Turkish Journal of Zoology




Earthworms influence soil ecosystem functions such as decomposition and regulation of nutrient cycles by burrowing, feeding, or secreting their cutaneous excreta. Earthworms can also modulate soil biodiversity and their interactions. Recent research has revealed that earthworm feeding activity or excretions can alter the performance of entomopathogenic nematodes (EPNs) and entomopathogenic fungi (EPFs), known biological control agents. Still, the impact of earthworm cadavers on the growth and reproduction of other biological control agents such as nematophagous fungus (NFs) and EPFs has been poorly explored. We suggest that earthworm body tissue could be used as a food supply by certain fungal species. We hypothesize that fungi with a high adaptive capacity as pathobionts such as NF will use earthworm cadavers to a certain extent, while the growth and reproduction of fungi with limited or specific nutrition needs, such as EPFs, will be restricted. In this study, we evaluated two NF species: a nematode-trapping fungus Arthrobotrys musiformis Drechsler (Orbiliales: Orbiliaceae) and a nematode egg or cyst parasite Purpureocillium lilacinum (Thom) (Hypocreales: Ophiocordycipitaceae), and one EPF species: Beauveria bassiana (Balsamo). We exposed each fungus to two different Aporrectodea molleri extract media at six concentrations in agar medium (n = 3 per treatment) and liquid medium (n = 5): (i) earthworms devoid of intestinal contents (EDG) (C1...C6), and (ii) fresh earthworms (FE) (C1...C6). The use of FE and EDG was designed to discriminate the effect of earthworms? intestinal content on fungal growth. These treatments were also compared to alternative conventional media potato dextrose agar (PDA) and brain heart infusion (BHI) as the positive controls. We evaluated the vegetative growth capacity daily for 18 days, registering the reproduction at the end of the experiment. We observed that EPF B. bassiana did not grow in FE and EDG solid medium but showed germination in their liquid media. However, both NF species could grow and reproduce in both media but following a species-specific pattern. In all cases, FE and EDG reduced fungal growth compared to PDA and BHI. Our results suggest that the use of earthworm as a resource in natural conditions might depend on the expected specialization, with EPF B. bassiana with the lowest use, NF A. musiformis moderately, and P. lilacinum widely used. The study illustrates the complexity of the soil organisms? interactions and highlights the necessity to advance the understanding of the contribution of all the beneficial soil organisms in a comprehensive manner.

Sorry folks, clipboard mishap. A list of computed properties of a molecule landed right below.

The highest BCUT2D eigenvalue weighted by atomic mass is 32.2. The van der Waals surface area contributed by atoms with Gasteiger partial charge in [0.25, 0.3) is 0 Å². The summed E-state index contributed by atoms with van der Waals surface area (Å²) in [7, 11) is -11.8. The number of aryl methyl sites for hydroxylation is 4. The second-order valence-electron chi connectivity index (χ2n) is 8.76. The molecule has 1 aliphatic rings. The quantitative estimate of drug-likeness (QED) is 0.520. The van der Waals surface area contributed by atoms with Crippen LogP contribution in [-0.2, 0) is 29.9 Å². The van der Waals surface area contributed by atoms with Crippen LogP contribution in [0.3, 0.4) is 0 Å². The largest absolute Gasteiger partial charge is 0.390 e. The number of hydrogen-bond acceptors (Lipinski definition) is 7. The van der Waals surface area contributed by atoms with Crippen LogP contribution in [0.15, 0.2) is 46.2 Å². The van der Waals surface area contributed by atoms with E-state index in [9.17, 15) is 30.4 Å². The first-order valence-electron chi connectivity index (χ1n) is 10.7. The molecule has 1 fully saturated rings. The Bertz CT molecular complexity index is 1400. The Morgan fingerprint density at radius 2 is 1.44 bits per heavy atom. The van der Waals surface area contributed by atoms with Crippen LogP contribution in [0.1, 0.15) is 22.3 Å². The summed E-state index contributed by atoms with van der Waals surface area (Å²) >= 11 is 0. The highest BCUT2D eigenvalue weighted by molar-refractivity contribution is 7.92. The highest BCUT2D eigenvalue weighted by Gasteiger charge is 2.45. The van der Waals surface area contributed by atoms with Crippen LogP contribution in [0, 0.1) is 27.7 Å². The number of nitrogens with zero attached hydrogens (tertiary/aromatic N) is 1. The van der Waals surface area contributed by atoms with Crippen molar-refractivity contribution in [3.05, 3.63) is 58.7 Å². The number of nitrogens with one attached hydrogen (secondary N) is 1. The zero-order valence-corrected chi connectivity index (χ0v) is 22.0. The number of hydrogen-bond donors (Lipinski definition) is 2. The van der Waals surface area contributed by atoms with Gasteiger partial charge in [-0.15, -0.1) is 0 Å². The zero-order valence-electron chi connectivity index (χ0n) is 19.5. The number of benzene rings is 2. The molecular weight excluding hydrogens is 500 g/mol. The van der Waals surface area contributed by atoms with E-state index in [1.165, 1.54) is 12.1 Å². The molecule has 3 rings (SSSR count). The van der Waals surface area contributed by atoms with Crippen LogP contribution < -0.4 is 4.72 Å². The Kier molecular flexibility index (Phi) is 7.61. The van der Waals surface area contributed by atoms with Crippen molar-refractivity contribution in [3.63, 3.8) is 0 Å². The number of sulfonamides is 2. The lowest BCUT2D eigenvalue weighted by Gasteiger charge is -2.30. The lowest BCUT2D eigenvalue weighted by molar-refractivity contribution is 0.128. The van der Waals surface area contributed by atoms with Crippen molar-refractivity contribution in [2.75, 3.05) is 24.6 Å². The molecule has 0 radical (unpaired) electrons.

First Page


Last Page


Included in

Zoology Commons